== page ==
Had these submissions been given serious considerations by successive governments and the SBP, the present economic crises in the country could have been averted. It was however, after six years of our above warning that Dr. Shamshad Akhtar, Governor SBP conceded that the artificially lowered interest rates has negative impact on the economy and that the country is still paying the price of this policy. We may now add that some of the present SBP policies are also wrong, the price of which is being paid now and would also continue to be paid in the coming years.

The Governor SBP in 1993 observed: ‘The first pre-requisite of an efficient banking system should be to provide a positive real rate of return to savers’. It is unfortunately a fact that SBP has now not only been watching the transfer of resources from the poor to the rich but as the central bank, it has also been directly contributing to this process including by encouraging large-scale write-off of stuck-up advances of banks/ DFI’s at an accelerated pace. It is a matter of concern that after the share of foreigners in Pakistani banking sector increased due to sale of two major banks under the banner of privatisation, the banks formed a cartel and have been exploiting depositors in a big way. The banks paid to depositors a positive real rate of return of 2.97 per cent per annum in year 2000. A major government — owned bank namely United Bank was privatised and sold to foreigners in 2000. The banks in that year reduced their positive real rate of return to 0.91 per cent per annum. Another major bank namely Habib Bank was sold to foreigners in year 2004 and the banks paid to their depositors a negative real rate of return of 3.30 per cent per annum in that year. The negative average real rates of returns being paid by banks are now highest in the history of Pakistan.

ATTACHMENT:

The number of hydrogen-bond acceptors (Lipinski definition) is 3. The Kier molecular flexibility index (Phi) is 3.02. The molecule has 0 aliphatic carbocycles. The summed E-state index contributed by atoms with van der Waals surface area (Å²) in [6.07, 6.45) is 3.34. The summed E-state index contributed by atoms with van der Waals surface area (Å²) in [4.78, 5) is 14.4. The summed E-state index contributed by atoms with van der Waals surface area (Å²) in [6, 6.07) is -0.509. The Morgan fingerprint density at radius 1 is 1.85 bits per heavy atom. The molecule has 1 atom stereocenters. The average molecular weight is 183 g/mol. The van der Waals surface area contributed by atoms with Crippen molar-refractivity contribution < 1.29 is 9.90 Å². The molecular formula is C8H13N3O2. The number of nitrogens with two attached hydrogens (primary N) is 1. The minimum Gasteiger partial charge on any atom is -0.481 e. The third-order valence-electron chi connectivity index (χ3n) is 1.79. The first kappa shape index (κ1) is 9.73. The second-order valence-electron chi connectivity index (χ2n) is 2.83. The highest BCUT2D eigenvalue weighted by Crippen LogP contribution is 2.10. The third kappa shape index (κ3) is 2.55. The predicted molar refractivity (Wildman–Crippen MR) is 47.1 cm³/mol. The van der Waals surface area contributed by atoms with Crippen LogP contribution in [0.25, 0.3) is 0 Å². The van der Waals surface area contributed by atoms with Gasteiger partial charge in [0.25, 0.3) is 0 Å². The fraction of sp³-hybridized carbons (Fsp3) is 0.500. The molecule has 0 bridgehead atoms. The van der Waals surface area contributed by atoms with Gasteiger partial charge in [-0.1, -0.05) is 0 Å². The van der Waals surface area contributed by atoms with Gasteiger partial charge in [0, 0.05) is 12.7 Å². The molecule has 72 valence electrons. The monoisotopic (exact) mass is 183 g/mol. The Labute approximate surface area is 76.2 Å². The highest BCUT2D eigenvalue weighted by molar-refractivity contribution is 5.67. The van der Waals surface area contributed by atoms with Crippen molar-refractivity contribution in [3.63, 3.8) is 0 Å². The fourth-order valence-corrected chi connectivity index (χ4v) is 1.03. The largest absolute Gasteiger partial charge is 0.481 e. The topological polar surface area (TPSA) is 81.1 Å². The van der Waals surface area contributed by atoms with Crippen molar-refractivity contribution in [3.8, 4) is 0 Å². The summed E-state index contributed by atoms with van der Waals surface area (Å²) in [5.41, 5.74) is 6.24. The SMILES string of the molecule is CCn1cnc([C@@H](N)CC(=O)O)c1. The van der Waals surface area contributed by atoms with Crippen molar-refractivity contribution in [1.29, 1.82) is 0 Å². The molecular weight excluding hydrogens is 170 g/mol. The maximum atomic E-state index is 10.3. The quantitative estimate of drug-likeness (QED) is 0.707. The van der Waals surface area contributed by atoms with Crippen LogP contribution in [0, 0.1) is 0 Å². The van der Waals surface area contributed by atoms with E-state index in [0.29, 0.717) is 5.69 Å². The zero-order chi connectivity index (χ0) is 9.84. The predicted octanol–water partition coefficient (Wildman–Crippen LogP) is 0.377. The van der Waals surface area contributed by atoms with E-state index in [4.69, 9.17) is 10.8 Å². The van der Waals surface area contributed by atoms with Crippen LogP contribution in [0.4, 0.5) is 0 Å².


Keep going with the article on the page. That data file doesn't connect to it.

The Governor SBP in March 2007 said that a key element of the structural change in the banking sector is ‘Free and flexible entry of foreign banks raising foreign shareholding to almost half of the banking sector assets.’ It is important to note that the share of foreign banks’ deposits in the total deposits of the banking sector in 1992 was only 14 per cent but the share of deposits of banks with significant foreign stake has now increased to about 60 per cent.

This reminds us of the era of East India Company. We are witnessing the re-colonisation of the State of Pakistan due to the policies of ‘Viceroy and financial Viceroys’. Dr. Hasan-uz-Zaman, in his book ‘Islam and Business Ethics’, while observing that abundance of multi-national corporations is regarded as a stratagem to pave the way for economic imperialism by the industrialised nations, says:

‘The government was warned (referring to the author) to be careful in transferring the privatised industrial and financial institutions to foreign investors because they might emerge as a new East India Company.’

It was in 1997 that we had cautioned the government by saying:

‘— it would not be prudent to sell the public sector banks to foreigners. If these banks are sold to foreigners, banks controlled by foreigners, including existing foreign banks, will emerge as most powerful tycoons’.

Due to low interest rates and soft monetary stance, the tendency of diverting the proceeds of bank loans availed for trade, industry and exports has been witnessed. This mis-utilisation in collusion with bankers, in some cases, has been done for undertaking speculative activities in stocks, real estate markets, investment in National Saving Schemes and hoarding of wheat and sugar etc. SBP failed to take effective action against these banks. Some of the banks’ executives were also involved in speculative activities in their personal capacity for wrongful personal gains.

— To be continued